A survey by the Australian Securities and Investments Commission (ASIC) of registrable superannuation entities (RSE) about their preparedness for the new enforceable internal dispute resolution (IDR) obligations has identified five areas requiring further work.
Following the survey, ASIC engaged with individual trustees to understand in more detail the steps taken in their preparation to assist trustees with their preparations for Regulatory Guide 271 Internal dispute resolution (RG 271).
RG 271 established new standards and requirements for how all financial firms would need to deal with consumer complaints from 5 October, 2021.
ASIC said despite many trustees taking significant steps to uplift their handling of consumer complaints in the lead up to the new requirements, it identified some important areas that required additional effort:
- Attention to governance arrangements;
- Application of the expanded definition of ‘complaint’;
- Implementation of the new maximum timeframes for IDR responses;
- Identification, ownership and reporting of systemic issues; and
- Data capture and integration.
ASIC said at the time of the survey, 29% of the trustees surveyed had not briefed their boards on their obligations under RG 271.
“This raises concerns about whether the enforceable requirements are being sufficiently prioritised,” ASIC said.
“Many superannuation funds are likely to require significant changes and investment to comply with the new requirements. ASIC has noticed variability across trustees in the extent to which they are consumer-focused. Trustees need to put their members first when it comes to handling complaints. This requires them to understand the full nature of the issue raised by the member, and the root cause of any problems identified. This is a cultural shift away from looking at complaints through a risk or compliance lens.
“While it is common practice for trustees to outsource administration of their fund's IDR process, the obligation to meet the IDR requirements is that of the trustee’s. Trustees should consider whether they are satisfied with how their service provider will comply with RG 271 and ensure that they are extracting the learnings and data that will help them focus on their members’ interests. Trustees should carry out regular and ongoing quality assurance IDR process, including whether complaint outcomes are fair.”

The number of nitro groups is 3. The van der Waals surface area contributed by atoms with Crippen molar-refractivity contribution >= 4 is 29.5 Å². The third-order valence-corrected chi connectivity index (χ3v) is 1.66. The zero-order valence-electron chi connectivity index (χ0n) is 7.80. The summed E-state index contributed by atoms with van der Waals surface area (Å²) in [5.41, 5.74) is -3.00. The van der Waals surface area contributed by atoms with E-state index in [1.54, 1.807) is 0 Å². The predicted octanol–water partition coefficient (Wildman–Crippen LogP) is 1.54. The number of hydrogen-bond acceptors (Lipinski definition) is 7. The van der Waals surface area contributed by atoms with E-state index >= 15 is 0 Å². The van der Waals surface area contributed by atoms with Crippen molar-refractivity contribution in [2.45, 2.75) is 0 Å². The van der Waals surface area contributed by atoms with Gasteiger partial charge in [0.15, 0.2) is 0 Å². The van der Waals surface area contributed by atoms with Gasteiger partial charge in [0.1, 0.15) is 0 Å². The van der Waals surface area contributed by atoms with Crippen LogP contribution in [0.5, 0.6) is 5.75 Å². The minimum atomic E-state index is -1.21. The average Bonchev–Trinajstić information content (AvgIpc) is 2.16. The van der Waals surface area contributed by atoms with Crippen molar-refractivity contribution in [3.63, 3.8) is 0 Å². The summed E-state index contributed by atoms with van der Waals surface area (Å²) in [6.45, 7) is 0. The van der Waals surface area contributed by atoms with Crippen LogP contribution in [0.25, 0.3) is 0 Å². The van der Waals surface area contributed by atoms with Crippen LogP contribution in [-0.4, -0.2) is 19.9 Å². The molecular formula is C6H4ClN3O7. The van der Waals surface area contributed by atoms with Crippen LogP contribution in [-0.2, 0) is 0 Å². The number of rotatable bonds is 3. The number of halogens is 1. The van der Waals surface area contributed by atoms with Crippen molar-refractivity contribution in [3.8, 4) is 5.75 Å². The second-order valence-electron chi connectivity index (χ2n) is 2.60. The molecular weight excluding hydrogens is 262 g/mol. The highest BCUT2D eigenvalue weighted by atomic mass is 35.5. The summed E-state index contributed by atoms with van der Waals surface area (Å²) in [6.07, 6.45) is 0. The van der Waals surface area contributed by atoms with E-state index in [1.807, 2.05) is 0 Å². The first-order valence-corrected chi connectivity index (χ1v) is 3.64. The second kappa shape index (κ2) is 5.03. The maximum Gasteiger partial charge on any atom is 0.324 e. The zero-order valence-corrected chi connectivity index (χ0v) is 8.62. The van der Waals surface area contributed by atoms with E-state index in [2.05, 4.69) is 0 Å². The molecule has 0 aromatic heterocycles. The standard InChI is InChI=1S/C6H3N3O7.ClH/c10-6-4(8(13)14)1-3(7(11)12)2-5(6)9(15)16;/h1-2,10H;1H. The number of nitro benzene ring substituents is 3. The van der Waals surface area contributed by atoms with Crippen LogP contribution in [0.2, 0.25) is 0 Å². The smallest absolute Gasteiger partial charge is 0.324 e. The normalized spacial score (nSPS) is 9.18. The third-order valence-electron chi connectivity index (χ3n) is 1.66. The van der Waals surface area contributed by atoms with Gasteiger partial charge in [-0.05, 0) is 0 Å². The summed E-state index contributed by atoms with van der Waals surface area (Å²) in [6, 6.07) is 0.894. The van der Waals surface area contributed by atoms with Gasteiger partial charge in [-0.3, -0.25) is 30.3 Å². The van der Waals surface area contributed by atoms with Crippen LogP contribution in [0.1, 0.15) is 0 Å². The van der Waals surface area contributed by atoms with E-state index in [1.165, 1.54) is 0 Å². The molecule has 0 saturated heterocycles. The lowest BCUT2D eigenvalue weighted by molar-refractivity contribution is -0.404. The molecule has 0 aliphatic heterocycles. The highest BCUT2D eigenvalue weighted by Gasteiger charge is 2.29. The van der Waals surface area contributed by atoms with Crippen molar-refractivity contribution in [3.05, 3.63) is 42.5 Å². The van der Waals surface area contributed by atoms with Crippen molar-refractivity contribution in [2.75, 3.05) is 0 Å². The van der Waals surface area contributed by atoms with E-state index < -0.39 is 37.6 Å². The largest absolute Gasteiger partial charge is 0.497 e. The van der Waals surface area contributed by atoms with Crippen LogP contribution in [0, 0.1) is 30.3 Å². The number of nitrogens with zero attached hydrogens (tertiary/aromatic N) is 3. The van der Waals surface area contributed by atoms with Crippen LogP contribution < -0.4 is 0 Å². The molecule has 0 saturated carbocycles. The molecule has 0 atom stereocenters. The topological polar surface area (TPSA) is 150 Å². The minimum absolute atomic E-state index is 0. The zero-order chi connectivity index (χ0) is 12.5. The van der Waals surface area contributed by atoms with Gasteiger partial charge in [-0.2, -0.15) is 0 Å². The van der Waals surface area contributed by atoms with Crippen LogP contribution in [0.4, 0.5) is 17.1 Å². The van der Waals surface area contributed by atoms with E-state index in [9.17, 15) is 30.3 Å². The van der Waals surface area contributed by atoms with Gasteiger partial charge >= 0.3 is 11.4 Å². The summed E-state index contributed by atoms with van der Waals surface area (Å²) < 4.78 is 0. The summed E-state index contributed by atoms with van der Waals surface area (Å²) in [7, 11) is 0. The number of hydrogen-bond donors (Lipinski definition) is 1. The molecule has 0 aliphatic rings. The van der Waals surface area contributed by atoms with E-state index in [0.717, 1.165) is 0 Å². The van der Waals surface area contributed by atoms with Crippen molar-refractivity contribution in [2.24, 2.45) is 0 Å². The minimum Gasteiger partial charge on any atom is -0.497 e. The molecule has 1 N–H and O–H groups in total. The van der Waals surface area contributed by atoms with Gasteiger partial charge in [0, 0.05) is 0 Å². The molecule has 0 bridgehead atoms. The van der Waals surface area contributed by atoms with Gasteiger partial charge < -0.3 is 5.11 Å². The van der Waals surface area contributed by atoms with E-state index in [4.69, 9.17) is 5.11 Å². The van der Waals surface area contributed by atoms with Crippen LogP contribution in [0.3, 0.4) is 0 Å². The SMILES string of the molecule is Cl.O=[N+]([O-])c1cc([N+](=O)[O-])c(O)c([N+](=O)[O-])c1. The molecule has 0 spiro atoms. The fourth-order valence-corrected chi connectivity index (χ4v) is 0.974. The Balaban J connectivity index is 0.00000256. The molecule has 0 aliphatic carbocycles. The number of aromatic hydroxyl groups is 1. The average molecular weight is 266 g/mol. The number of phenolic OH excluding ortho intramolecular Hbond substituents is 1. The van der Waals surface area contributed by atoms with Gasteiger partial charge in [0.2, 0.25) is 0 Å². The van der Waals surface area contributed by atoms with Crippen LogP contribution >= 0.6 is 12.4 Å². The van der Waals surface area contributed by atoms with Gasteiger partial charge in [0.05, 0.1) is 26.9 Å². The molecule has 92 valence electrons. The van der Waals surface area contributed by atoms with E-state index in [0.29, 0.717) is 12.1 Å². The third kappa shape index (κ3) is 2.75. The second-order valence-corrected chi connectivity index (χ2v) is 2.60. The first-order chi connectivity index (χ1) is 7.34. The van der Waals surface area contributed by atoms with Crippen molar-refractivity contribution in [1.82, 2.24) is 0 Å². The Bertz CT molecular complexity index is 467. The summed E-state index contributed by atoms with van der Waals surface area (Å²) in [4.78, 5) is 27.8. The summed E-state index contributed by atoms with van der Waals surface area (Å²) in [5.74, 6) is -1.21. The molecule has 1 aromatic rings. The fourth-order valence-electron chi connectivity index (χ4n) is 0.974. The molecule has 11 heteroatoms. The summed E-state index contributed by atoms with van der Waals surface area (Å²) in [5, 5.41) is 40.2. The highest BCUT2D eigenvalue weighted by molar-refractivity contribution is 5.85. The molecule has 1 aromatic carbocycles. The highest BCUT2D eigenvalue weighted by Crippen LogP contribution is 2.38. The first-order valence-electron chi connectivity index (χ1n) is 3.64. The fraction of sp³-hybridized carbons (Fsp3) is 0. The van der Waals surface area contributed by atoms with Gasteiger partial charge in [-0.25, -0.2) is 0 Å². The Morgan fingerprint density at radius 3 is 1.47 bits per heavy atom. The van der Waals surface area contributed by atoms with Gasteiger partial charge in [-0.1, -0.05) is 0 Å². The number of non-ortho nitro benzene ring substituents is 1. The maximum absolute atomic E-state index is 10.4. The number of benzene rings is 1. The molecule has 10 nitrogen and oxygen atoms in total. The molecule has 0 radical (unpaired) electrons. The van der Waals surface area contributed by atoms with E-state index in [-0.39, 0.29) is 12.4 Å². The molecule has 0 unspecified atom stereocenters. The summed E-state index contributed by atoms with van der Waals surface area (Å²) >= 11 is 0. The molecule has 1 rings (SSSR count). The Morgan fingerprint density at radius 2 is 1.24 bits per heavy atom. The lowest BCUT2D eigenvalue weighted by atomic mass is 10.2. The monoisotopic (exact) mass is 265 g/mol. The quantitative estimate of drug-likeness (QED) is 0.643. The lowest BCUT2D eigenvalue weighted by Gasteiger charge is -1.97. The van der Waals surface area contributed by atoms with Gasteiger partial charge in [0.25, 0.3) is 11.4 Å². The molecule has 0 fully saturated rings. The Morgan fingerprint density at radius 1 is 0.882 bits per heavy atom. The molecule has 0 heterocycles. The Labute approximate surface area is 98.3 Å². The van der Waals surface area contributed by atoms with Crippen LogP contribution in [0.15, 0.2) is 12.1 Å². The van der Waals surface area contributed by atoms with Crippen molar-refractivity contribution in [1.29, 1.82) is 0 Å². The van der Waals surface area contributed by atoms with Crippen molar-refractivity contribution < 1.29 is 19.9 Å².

Expanded definition of ‘complaint’
ASIC said RG 271 adopted the Standards Australia definition of ‘complaint’, which encompassed objections to death benefit distributions, which were previously not treated as complaints by all trustees.
“It is important that trustees fully integrate objections into their fund’s IDR processes, data collection and complaints reporting,” ASIC said.
ASIC’s survey found that some trustees had already introduced a triaging mechanism and/or new processes to improve compliance with the new timeframes for IDR responses, which ASIC said was a positive.
“In preparing for the new timeframes, trustees should consider whether there are barriers or risks across their business or in outsourcing arrangements and take steps to address these issues; these may include IT system constraints, resourcing or delegations,” ASIC said.
ASIC said compared to the other new IDR requirements, trustee preparedness for systemic issue identification, ownership and reporting was not as advanced.
“Trustees should be able to clearly define and communicate what a systemic issue is, the role different staff will play in identifying, escalating and managing systemic issues, and how they will be reported,” ASIC said.
ASIC said many surveyed trustees appear to be using different IT systems to record complaints information across various operational areas.
“Trustees should consider how data from each system can be integrated or extracted to give a holistic view of complaints handling and to support the identification of systemic issues,” ASIC said.
“Trustees will benefit from keeping in mind the new IDR data reporting requirements as they prepare for the RG 271 changes.”